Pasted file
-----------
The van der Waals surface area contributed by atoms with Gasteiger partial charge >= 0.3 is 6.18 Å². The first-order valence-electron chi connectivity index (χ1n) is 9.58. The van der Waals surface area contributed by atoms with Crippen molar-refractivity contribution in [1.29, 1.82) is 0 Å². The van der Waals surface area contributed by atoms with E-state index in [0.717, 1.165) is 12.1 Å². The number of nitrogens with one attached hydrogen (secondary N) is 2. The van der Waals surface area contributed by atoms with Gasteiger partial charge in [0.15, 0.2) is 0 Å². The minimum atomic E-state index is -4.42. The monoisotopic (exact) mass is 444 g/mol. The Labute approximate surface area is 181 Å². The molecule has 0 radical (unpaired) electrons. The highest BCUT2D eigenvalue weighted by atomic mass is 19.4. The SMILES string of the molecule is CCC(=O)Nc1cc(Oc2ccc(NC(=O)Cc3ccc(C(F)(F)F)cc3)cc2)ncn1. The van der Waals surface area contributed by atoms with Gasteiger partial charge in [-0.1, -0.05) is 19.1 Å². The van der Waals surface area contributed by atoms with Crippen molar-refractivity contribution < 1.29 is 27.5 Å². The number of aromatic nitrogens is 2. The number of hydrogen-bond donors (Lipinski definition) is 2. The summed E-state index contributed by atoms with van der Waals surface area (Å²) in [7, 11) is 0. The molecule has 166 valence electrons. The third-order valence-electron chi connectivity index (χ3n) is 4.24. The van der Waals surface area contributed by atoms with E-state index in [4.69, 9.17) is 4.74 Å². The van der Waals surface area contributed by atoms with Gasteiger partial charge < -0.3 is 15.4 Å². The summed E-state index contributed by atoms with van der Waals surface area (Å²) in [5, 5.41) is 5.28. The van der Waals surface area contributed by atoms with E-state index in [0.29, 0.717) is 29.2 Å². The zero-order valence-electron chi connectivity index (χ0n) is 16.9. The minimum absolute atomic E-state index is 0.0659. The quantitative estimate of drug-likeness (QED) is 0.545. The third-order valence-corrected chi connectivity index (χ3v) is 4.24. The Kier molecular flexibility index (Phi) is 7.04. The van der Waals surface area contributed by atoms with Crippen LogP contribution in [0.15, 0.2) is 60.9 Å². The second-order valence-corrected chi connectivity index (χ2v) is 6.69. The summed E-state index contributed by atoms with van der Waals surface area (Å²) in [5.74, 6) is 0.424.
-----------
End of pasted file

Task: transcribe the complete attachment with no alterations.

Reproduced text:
The van der Waals surface area contributed by atoms with Gasteiger partial charge >= 0.3 is 6.18 Å². The first-order valence-electron chi connectivity index (χ1n) is 9.58. The van der Waals surface area contributed by atoms with Crippen molar-refractivity contribution in [1.29, 1.82) is 0 Å². The van der Waals surface area contributed by atoms with E-state index in [0.717, 1.165) is 12.1 Å². The number of nitrogens with one attached hydrogen (secondary N) is 2. The van der Waals surface area contributed by atoms with Gasteiger partial charge in [0.15, 0.2) is 0 Å². The minimum atomic E-state index is -4.42. The monoisotopic (exact) mass is 444 g/mol. The Labute approximate surface area is 181 Å². The molecule has 0 radical (unpaired) electrons. The highest BCUT2D eigenvalue weighted by atomic mass is 19.4. The SMILES string of the molecule is CCC(=O)Nc1cc(Oc2ccc(NC(=O)Cc3ccc(C(F)(F)F)cc3)cc2)ncn1. The van der Waals surface area contributed by atoms with Gasteiger partial charge in [-0.1, -0.05) is 19.1 Å². The van der Waals surface area contributed by atoms with Crippen molar-refractivity contribution < 1.29 is 27.5 Å². The number of aromatic nitrogens is 2. The number of hydrogen-bond donors (Lipinski definition) is 2. The summed E-state index contributed by atoms with van der Waals surface area (Å²) in [7, 11) is 0. The molecule has 166 valence electrons. The third-order valence-electron chi connectivity index (χ3n) is 4.24. The van der Waals surface area contributed by atoms with E-state index in [4.69, 9.17) is 4.74 Å². The van der Waals surface area contributed by atoms with Gasteiger partial charge < -0.3 is 15.4 Å². The summed E-state index contributed by atoms with van der Waals surface area (Å²) in [5, 5.41) is 5.28. The van der Waals surface area contributed by atoms with E-state index in [0.29, 0.717) is 29.2 Å². The zero-order valence-electron chi connectivity index (χ0n) is 16.9. The minimum absolute atomic E-state index is 0.0659. The quantitative estimate of drug-likeness (QED) is 0.545. The third-order valence-corrected chi connectivity index (χ3v) is 4.24. The Kier molecular flexibility index (Phi) is 7.04. The van der Waals surface area contributed by atoms with Crippen LogP contribution in [0.15, 0.2) is 60.9 Å². The second-order valence-corrected chi connectivity index (χ2v) is 6.69. The summed E-state index contributed by atoms with van der Waals surface area (Å²) in [5.74, 6) is 0.424.